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I have an artificial neural network which plays Tic-Tac-Toe - but it is not complete yet.

What I have yet:

  • the reward array "R[t]" with integer values for every timestep or move "t" (1=player A wins, 0=draw, -1=player B wins)
  • The input values are correctly propagated through the network.
  • the formula for adjusting the weights:

enter image description here

What is missing:

  • the TD learning: I still need a procedure which "backpropagates" the network's errors using the TD(λ) algorithm.

But I don't really understand this algorithm.

My approach so far ...

The trace decay parameter λ should be "0.1" as distal states should not get that much of the reward.

The learning rate is "0.5" in both layers (input and hidden).

It's a case of delayed reward: The reward remains "0" until the game ends. Then the reward becomes "1" for the first player's win, "-1" for the second player's win or "0" in case of a draw.

My questions:

  • How and when do you calculate the net's error (TD error)?
  • How can you implement the "backpropagation" of the error?
  • How are the weights adjusted using TD(λ)?

Thank you so much in advance :)

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3 Answers 3

up vote 2 down vote accepted

If you're serious about making this work, then understanding TD-lambda would be very helpful. Sutton and Barto's book, "Reinforcement Learning" is available for free in HTML format and covers this algorithm in detail. Basically, what TD-lambda does is create a mapping between a game state and the expected reward at the game's end. As games are played, states that are more likely to lead to winning states tend to get higher expected reward values.

For a simple game like tic-tac-toe, you're better off starting with a tabular mapping (just track an expected reward value for every possible game state). Then once you've got that working, you can try using a NN for the mapping instead. But I would suggest trying a separate, simpler NN project first...

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Yes, of course, understanding TD-lambda would be important. And I didn't really understand it. And of course I've read that book by Sutton. What the algorithm does roughly is clear to me. I've already tried that tabular mapping but now I would love to implement an ANN with TD-lambda working. – Marco W. Feb 1 '11 at 21:13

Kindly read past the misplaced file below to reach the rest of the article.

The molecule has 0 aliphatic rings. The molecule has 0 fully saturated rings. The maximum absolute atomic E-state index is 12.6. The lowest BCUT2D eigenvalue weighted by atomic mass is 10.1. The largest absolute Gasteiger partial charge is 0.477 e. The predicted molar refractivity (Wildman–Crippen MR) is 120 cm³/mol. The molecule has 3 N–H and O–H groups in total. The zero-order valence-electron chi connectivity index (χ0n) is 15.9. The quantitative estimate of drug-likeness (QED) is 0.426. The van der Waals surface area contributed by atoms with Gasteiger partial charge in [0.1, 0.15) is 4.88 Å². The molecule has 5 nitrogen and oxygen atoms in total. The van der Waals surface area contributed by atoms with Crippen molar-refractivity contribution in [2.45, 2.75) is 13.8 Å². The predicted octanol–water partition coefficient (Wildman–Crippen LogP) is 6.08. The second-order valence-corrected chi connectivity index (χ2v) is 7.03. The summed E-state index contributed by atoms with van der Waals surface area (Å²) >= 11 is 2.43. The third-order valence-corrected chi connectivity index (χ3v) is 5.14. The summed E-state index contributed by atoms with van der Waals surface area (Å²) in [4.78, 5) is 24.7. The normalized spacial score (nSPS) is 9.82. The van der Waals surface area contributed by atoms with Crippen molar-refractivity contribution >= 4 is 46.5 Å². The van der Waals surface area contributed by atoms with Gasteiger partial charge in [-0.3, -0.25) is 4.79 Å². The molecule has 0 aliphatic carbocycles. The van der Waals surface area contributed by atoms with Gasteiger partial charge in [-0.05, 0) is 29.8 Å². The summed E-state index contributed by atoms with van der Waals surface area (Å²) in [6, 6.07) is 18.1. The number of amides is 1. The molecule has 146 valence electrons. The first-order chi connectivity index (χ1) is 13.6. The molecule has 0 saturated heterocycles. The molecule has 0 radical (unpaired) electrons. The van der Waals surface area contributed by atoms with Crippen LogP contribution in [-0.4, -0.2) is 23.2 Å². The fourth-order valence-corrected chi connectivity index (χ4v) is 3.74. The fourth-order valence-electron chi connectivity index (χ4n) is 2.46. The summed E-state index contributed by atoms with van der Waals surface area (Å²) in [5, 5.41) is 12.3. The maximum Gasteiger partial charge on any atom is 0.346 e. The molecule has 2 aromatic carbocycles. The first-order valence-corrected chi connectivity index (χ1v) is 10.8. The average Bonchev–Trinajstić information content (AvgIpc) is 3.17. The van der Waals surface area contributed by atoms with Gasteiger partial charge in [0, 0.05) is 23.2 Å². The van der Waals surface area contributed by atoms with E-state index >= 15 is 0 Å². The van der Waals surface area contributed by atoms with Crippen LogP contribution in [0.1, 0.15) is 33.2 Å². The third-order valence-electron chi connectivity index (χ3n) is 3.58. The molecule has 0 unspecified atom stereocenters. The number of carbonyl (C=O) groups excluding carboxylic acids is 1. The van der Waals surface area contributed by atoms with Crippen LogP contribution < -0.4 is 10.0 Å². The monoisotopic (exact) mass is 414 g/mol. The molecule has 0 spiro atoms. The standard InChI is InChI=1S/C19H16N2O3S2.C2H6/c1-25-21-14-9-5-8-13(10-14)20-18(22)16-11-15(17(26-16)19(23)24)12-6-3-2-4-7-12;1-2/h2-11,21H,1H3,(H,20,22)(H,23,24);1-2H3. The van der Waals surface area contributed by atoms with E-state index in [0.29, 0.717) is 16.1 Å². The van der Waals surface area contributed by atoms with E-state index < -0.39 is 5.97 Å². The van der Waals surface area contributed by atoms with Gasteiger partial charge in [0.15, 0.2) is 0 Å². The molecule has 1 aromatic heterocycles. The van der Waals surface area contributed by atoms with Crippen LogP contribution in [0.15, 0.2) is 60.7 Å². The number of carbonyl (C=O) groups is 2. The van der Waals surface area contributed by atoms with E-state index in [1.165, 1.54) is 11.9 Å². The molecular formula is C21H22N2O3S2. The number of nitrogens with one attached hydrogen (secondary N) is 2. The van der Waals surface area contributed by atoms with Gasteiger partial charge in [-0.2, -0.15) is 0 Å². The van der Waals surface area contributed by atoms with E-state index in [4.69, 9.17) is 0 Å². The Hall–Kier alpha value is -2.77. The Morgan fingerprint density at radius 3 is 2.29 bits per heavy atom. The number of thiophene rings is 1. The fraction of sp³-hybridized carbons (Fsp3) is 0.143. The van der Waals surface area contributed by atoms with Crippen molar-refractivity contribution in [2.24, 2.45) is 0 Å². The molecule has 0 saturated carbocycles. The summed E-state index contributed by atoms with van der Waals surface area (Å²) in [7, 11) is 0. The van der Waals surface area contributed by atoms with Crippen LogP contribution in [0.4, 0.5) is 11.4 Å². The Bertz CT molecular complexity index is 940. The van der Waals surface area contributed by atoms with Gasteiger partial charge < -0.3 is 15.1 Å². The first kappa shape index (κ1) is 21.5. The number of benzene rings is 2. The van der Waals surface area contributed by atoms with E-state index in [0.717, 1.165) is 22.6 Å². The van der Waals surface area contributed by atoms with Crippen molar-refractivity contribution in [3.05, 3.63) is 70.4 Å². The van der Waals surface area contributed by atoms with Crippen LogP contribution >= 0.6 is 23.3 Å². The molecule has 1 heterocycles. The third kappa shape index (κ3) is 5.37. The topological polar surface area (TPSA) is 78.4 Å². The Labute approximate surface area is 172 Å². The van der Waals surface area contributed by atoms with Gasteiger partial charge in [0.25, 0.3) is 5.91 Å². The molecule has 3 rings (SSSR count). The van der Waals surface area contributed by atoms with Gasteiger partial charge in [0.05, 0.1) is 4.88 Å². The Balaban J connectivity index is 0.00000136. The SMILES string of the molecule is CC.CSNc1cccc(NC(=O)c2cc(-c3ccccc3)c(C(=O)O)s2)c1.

I have been confused about this too, but I believe this is the way it works:

Starting from the end node, you check R, (output received) and E, (output expected). If E = R, it's fine, and you have no changes to make.

If E != R, you see how far off it was, based on thresholds and whatnot, and then shift the weights or threshold up or down a bit. Then, based on the new weights, you go back in, and guess whether or not it was too high, or too low, and repeat, with a weaker effect.

I've never really tried this algorithm, but that's basically the version of the idea as I understand it.

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Yes, I think so too, this is probably the way it works. But the important thing is: HOW are the weights adjusted? ;) – Marco W. Feb 1 '11 at 21:09
De-negatived this. – Alptigin Jalayr Feb 13 '13 at 18:31

As far as I remember you do the training with a known result set - so you calculate the output for a known input and subtract your known output value from that - that is the error.

Then you use the error to correct the net - for a single layer NN adjusted with the delta rule I know that an epsilon of 0.5 is too high - something like 0.1 is better - slower but better. With backpropagation it is a bit more advanced - but as far as I remember the math equation description of a NN is complex and hard to understand - it is not that complicated.

take a look at

or google for "backpropagation c" - it is probably easier to understand in code.

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Thanks for your answer. Unfortunately this is not temporal difference learning - this is "backpropagation" with the delta rule as you described yet. – Marco W. Feb 8 '11 at 22:47
Thanks for the negative vote - I see now that my contribution really does not help. So whoever cast it thanks! As for NN - so you are not looking at the generalized deltarule. I did find the PDP books that introduced it quite interesting. For tic-tac-toe I would think it more fun to do with a genetic algorithm. – Rune Andersen Apr 4 '11 at 21:41
De-negatived this. – Alptigin Jalayr Feb 13 '13 at 18:31

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